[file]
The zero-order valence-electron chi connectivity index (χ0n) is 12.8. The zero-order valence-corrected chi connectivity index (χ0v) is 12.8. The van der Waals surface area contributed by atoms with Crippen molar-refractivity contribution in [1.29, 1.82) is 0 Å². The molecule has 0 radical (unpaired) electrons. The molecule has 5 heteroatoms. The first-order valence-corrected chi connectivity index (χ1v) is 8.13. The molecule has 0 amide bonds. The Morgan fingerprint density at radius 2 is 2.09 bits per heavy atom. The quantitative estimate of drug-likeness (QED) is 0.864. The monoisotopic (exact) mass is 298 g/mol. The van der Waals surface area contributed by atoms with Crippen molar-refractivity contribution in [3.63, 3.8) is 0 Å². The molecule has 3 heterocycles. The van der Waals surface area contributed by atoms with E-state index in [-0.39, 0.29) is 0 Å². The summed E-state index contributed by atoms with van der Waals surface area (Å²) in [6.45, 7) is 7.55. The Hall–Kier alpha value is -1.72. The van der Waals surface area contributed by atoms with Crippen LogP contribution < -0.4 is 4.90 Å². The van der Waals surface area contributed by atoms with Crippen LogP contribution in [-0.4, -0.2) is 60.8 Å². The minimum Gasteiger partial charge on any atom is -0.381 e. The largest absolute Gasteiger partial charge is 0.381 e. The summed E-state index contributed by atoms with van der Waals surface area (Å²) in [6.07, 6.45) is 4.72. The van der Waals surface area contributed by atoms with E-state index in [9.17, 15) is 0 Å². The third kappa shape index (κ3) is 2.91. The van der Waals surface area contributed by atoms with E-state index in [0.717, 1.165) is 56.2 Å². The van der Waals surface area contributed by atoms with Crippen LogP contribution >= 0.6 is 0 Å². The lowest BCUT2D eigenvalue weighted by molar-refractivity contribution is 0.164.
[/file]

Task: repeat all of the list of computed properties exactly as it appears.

The zero-order valence-electron chi connectivity index (χ0n) is 12.8. The zero-order valence-corrected chi connectivity index (χ0v) is 12.8. The van der Waals surface area contributed by atoms with Crippen molar-refractivity contribution in [1.29, 1.82) is 0 Å². The molecule has 0 radical (unpaired) electrons. The molecule has 5 heteroatoms. The first-order valence-corrected chi connectivity index (χ1v) is 8.13. The molecule has 0 amide bonds. The Morgan fingerprint density at radius 2 is 2.09 bits per heavy atom. The quantitative estimate of drug-likeness (QED) is 0.864. The monoisotopic (exact) mass is 298 g/mol. The van der Waals surface area contributed by atoms with Crippen molar-refractivity contribution in [3.63, 3.8) is 0 Å². The molecule has 3 heterocycles. The van der Waals surface area contributed by atoms with E-state index in [-0.39, 0.29) is 0 Å². The summed E-state index contributed by atoms with van der Waals surface area (Å²) in [6.45, 7) is 7.55. The Hall–Kier alpha value is -1.72. The van der Waals surface area contributed by atoms with Crippen LogP contribution < -0.4 is 4.90 Å². The van der Waals surface area contributed by atoms with Crippen LogP contribution in [-0.4, -0.2) is 60.8 Å². The minimum Gasteiger partial charge on any atom is -0.381 e. The largest absolute Gasteiger partial charge is 0.381 e. The summed E-state index contributed by atoms with van der Waals surface area (Å²) in [6.07, 6.45) is 4.72. The van der Waals surface area contributed by atoms with E-state index in [9.17, 15) is 0 Å². The third kappa shape index (κ3) is 2.91. The van der Waals surface area contributed by atoms with E-state index in [0.717, 1.165) is 56.2 Å². The van der Waals surface area contributed by atoms with Crippen LogP contribution >= 0.6 is 0 Å². The lowest BCUT2D eigenvalue weighted by molar-refractivity contribution is 0.164.